“Our headline finding is that 100% of the 79 Public Library Services that responded to our survey have filtering software in place,” says Cooke, “But there is a real lack of transparency and awareness about it. Even the library personnel sometimes couldn’t tell us who’d made the decision to install it. In one or two circumstances they didn’t know it was there and almost always users had no idea.”
Library users reporting problems with filtering software included an author looking for information about field sports and military history buffs. But as a result of talking to librarians, she says, her own feelings on the subject have become more moderate.
“All of them had stories,” she explains, “From minor breaches of the AUP to incidents where the police had to be called because someone was downloading child pornography. Filtering is necessary to allow librarians to do their jobs effectively, but it should be set at the lowest possible level.”
The important thing, Cooke says, is that librarians and visitors have conversations about the level of internet filtering, so that there's transparency and awareness around the subject. Right now, she says, people who find legitimate search queries are blocked are often too embarrassed to find out why, and librarians rarely know how to change the background settings.
“What we did find out is how critical public library access is for people,” says Cooke, “It’s a lifeline for young people looking for jobs. It’s a complete myth that they all have smartphones and the internet at home.”
UCL's Chris Batt agrees. Batt was the original project lead for the People's Network in 1999, and remains an active researcher in the field of public access to information. While there are significantly fewer people without access to broadband at home or on their phones than there were 15 years ago, he says, the importance of library access for those who do not becomes even more pronounced.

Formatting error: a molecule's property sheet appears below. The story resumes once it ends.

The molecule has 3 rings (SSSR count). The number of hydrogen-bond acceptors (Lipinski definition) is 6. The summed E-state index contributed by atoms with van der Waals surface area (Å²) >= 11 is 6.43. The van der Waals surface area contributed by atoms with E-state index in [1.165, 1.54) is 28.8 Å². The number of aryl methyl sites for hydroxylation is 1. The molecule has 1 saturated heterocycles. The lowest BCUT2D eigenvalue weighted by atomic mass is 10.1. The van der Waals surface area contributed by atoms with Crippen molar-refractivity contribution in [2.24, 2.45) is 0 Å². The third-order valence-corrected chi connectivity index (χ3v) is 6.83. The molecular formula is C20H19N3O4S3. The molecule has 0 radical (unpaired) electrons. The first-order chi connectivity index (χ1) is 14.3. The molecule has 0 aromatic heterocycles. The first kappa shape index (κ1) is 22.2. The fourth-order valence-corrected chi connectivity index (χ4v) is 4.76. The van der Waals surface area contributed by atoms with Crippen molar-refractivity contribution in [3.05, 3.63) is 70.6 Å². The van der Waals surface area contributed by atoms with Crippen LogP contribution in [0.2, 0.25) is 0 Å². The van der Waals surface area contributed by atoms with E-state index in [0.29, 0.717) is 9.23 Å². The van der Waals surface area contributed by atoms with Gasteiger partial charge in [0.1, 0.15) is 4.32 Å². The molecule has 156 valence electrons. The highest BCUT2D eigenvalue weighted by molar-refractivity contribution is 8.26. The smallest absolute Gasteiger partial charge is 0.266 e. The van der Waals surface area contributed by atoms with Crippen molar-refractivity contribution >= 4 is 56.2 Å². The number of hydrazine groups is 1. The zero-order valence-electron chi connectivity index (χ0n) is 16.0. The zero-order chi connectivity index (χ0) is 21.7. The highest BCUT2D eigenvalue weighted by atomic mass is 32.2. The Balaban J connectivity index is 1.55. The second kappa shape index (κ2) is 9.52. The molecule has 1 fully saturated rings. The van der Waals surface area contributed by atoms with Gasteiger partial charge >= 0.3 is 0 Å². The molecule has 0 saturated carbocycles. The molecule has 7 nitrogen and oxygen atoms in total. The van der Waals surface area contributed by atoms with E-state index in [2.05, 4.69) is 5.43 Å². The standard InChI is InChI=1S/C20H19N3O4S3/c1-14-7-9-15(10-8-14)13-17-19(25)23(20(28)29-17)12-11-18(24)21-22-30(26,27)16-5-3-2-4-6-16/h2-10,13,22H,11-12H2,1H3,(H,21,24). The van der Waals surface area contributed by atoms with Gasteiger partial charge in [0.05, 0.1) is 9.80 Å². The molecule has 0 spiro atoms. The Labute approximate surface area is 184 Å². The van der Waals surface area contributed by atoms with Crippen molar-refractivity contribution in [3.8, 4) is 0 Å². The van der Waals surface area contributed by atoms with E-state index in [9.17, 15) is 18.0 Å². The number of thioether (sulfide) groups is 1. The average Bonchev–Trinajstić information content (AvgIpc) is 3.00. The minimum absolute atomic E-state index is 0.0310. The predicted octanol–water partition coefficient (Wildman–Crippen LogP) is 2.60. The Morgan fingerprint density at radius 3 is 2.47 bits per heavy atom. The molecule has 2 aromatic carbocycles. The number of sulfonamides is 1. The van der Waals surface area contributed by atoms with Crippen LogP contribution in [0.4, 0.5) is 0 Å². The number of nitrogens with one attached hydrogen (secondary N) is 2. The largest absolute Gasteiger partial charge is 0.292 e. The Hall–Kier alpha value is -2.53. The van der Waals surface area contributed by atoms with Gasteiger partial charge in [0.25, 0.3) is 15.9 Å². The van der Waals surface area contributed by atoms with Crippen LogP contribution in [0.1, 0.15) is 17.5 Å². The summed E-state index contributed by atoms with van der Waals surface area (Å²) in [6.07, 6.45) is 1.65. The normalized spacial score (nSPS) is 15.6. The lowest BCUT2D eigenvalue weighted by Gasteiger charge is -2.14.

According to the latest figures from the independent UK communications industries regulator Ofcom, 8% of people in the UK have never accessed the internet. In addition, 25% of households do not have a fixed broadband connection.
There's still much for libraries to do, however, to adapt to the digital world, says Batt.
“What I would like to see is librarians in their traditional roles as curators of information, but extending that remit to the internet,” he says, “So that they would be able to advise visitors on the best places to find online courses, for example, or other resources online.”
As libraries adapt to the disruptive influence of the internet when it comes to reading habits and research methods, Cooke says that the issue of appropriate filtering and censorship will only become more pronounced. Many libraries are now offering free WiFi and reading areas that include coffee bars, which could represent a further culture change in the expectations of library users.
But whatever the future for internet filtering, says Cooke, it should never be seen as a cost-cutting mechanism for managing in-library computers. It should be viewed a tool to help librarians work, and not as a replacement for responsibility.
“Over reliance on electronic baby-sitting should be avoided at all costs.”
MAIPLE can also be found on Twitter, @MAIPLEproject
Article by Adam Oxford